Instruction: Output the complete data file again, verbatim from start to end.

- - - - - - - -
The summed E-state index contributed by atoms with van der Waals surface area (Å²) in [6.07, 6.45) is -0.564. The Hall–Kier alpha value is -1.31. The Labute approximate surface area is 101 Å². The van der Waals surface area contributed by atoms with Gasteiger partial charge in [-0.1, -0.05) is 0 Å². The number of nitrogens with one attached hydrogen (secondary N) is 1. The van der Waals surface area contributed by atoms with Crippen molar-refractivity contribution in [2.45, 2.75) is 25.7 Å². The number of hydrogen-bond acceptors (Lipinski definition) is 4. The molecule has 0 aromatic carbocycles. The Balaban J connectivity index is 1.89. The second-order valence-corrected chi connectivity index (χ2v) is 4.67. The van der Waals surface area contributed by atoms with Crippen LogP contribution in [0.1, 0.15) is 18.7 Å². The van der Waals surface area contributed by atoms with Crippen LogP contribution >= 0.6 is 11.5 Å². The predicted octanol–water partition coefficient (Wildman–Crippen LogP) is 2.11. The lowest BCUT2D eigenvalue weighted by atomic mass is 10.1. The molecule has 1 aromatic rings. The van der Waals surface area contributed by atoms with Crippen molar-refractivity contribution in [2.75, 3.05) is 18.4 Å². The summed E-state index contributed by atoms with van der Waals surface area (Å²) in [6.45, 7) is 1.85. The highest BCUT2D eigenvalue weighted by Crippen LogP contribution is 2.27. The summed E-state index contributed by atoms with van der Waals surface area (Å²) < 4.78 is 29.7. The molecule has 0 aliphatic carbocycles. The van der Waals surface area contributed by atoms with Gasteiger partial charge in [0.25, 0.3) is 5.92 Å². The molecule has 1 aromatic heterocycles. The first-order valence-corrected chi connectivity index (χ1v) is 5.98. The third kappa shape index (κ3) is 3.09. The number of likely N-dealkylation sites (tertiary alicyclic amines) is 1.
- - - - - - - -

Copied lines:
The summed E-state index contributed by atoms with van der Waals surface area (Å²) in [6.07, 6.45) is -0.564. The Hall–Kier alpha value is -1.31. The Labute approximate surface area is 101 Å². The van der Waals surface area contributed by atoms with Gasteiger partial charge in [-0.1, -0.05) is 0 Å². The number of nitrogens with one attached hydrogen (secondary N) is 1. The van der Waals surface area contributed by atoms with Crippen molar-refractivity contribution in [2.45, 2.75) is 25.7 Å². The number of hydrogen-bond acceptors (Lipinski definition) is 4. The molecule has 0 aromatic carbocycles. The Balaban J connectivity index is 1.89. The second-order valence-corrected chi connectivity index (χ2v) is 4.67. The van der Waals surface area contributed by atoms with Crippen LogP contribution in [0.1, 0.15) is 18.7 Å². The van der Waals surface area contributed by atoms with Crippen LogP contribution >= 0.6 is 11.5 Å². The predicted octanol–water partition coefficient (Wildman–Crippen LogP) is 2.11. The lowest BCUT2D eigenvalue weighted by atomic mass is 10.1. The molecule has 1 aromatic rings. The van der Waals surface area contributed by atoms with Crippen molar-refractivity contribution in [2.75, 3.05) is 18.4 Å². The summed E-state index contributed by atoms with van der Waals surface area (Å²) in [6.45, 7) is 1.85. The highest BCUT2D eigenvalue weighted by Crippen LogP contribution is 2.27. The summed E-state index contributed by atoms with van der Waals surface area (Å²) < 4.78 is 29.7. The molecule has 0 aliphatic carbocycles. The van der Waals surface area contributed by atoms with Gasteiger partial charge in [0.25, 0.3) is 5.92 Å². The molecule has 1 aromatic heterocycles. The first-order valence-corrected chi connectivity index (χ1v) is 5.98. The third kappa shape index (κ3) is 3.09. The number of likely N-dealkylation sites (tertiary alicyclic amines) is 1.